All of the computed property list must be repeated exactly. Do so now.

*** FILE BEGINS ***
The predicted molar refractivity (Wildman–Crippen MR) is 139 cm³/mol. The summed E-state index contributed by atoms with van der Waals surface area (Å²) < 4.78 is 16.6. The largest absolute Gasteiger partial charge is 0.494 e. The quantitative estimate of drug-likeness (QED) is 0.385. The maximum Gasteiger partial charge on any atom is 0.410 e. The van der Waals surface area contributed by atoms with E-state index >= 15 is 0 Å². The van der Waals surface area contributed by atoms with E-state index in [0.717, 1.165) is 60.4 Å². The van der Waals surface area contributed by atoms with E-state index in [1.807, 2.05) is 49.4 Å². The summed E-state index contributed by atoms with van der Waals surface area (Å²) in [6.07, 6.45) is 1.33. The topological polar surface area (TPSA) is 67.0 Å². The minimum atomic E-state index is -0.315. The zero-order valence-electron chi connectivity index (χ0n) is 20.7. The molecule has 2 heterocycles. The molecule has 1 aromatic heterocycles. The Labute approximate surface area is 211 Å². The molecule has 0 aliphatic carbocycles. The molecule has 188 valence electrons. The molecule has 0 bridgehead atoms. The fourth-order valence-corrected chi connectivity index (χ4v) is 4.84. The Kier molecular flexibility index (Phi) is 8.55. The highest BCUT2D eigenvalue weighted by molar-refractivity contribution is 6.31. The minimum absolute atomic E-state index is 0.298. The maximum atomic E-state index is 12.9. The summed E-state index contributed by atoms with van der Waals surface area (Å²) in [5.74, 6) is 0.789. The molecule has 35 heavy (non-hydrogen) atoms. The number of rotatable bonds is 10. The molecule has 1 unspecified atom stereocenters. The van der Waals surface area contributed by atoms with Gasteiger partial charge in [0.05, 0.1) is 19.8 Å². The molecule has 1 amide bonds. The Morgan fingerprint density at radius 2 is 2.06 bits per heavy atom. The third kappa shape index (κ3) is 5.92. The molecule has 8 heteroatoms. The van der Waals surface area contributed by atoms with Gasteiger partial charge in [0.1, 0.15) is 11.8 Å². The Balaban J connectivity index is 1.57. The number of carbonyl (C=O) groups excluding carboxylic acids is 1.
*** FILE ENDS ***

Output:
The predicted molar refractivity (Wildman–Crippen MR) is 139 cm³/mol. The summed E-state index contributed by atoms with van der Waals surface area (Å²) < 4.78 is 16.6. The largest absolute Gasteiger partial charge is 0.494 e. The quantitative estimate of drug-likeness (QED) is 0.385. The maximum Gasteiger partial charge on any atom is 0.410 e. The van der Waals surface area contributed by atoms with E-state index >= 15 is 0 Å². The van der Waals surface area contributed by atoms with E-state index in [0.717, 1.165) is 60.4 Å². The van der Waals surface area contributed by atoms with E-state index in [1.807, 2.05) is 49.4 Å². The summed E-state index contributed by atoms with van der Waals surface area (Å²) in [6.07, 6.45) is 1.33. The topological polar surface area (TPSA) is 67.0 Å². The minimum atomic E-state index is -0.315. The zero-order valence-electron chi connectivity index (χ0n) is 20.7. The molecule has 2 heterocycles. The molecule has 1 aromatic heterocycles. The Labute approximate surface area is 211 Å². The molecule has 0 aliphatic carbocycles. The molecule has 188 valence electrons. The molecule has 0 bridgehead atoms. The fourth-order valence-corrected chi connectivity index (χ4v) is 4.84. The Kier molecular flexibility index (Phi) is 8.55. The highest BCUT2D eigenvalue weighted by molar-refractivity contribution is 6.31. The minimum absolute atomic E-state index is 0.298. The maximum atomic E-state index is 12.9. The summed E-state index contributed by atoms with van der Waals surface area (Å²) in [5.74, 6) is 0.789. The molecule has 35 heavy (non-hydrogen) atoms. The number of rotatable bonds is 10. The molecule has 1 unspecified atom stereocenters. The van der Waals surface area contributed by atoms with Gasteiger partial charge in [0.05, 0.1) is 19.8 Å². The molecule has 1 amide bonds. The Morgan fingerprint density at radius 2 is 2.06 bits per heavy atom. The third kappa shape index (κ3) is 5.92. The molecule has 8 heteroatoms. The van der Waals surface area contributed by atoms with Gasteiger partial charge in [0.1, 0.15) is 11.8 Å². The Balaban J connectivity index is 1.57. The number of carbonyl (C=O) groups excluding carboxylic acids is 1.